Spotswood Hotel at the corner of 8th and Main streets just on the edge
of where the fire was raging. Why the Confederate troops had set fire,
as was reported of them in their evacuation of Richmond, I could not
understand. The fire was most disastrous in extent and in the character
of the buildings. It was in the business section; and the post office, a
granite building on Main street between 9th and 10th in which was
President Davis’ office was the only building left standing within a
wide radius. Scenes similar to what I had seen enacted at the Military
Institute were also taking place on the edge of the fire district.
Stores were being broken into and looted by women, men and boys. Barrels
of flour were being rolled away, bolts of cloth, boxes filled with all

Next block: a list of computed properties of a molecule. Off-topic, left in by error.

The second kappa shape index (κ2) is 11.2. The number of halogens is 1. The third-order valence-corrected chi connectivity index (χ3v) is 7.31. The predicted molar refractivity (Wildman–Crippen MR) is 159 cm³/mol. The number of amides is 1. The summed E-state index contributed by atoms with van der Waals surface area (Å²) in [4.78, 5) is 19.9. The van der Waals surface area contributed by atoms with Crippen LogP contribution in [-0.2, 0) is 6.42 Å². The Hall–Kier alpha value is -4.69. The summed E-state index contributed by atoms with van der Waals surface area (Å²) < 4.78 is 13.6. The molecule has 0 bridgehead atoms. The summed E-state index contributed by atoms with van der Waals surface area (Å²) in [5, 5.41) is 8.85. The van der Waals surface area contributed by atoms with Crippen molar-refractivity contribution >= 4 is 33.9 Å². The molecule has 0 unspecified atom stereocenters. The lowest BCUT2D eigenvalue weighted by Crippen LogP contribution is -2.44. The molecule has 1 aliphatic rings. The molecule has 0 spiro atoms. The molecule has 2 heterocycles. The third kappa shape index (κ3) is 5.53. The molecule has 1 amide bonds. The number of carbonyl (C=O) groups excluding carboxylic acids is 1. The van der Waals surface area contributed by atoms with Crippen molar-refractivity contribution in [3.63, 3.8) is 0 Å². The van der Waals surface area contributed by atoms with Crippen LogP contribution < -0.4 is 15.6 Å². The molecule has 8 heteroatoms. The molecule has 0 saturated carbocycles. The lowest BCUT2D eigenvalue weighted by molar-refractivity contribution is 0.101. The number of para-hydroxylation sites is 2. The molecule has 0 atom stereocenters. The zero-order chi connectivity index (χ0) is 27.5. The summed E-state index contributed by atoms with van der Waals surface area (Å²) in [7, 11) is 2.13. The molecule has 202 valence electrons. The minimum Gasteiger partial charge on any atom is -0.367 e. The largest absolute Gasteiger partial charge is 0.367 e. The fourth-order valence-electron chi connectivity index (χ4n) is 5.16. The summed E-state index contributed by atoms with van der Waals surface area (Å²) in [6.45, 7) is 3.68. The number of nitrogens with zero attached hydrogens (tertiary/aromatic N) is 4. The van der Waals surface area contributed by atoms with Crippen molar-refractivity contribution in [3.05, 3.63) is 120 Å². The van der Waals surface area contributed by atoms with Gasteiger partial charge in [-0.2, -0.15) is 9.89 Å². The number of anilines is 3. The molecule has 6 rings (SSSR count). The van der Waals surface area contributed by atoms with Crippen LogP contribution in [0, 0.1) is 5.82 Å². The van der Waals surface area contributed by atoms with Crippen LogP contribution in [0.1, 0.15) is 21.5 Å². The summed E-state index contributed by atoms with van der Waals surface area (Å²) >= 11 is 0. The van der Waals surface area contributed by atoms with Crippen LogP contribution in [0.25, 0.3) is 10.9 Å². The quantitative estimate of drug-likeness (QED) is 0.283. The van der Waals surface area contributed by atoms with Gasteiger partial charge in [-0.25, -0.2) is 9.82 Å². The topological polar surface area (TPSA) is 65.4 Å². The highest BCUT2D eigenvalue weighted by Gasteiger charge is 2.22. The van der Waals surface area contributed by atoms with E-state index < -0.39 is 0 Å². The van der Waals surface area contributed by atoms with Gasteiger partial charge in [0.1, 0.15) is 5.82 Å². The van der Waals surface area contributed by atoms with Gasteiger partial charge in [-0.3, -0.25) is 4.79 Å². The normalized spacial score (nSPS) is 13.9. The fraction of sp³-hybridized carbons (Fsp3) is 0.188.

sorts of commodities, groceries, tobacco, etc. In the midst of this
carnival of plunder a lot of women, a half dozen in number, had
concentrated their attention on a particular bolt of unbleached coarse
cotton cloth and in the contest for it had unwound it, each one pulling
her way. Others around were carrying away equally valuable goods ad
libitum, but these viragos ignored the ample opportunities elsewhere,
concentrating their energies on their fight for this particular cloth.
The temptation to myself and to another boy of my age with me was so
strong to incommode them in their senseless conduct that we took small
bags of tobacco from two barrels in front of a store under the Spotswood
Hotel and pelted them with the tobacco. While thus engaged the fire
gradually crept around in the rear of Main street towards Franklin and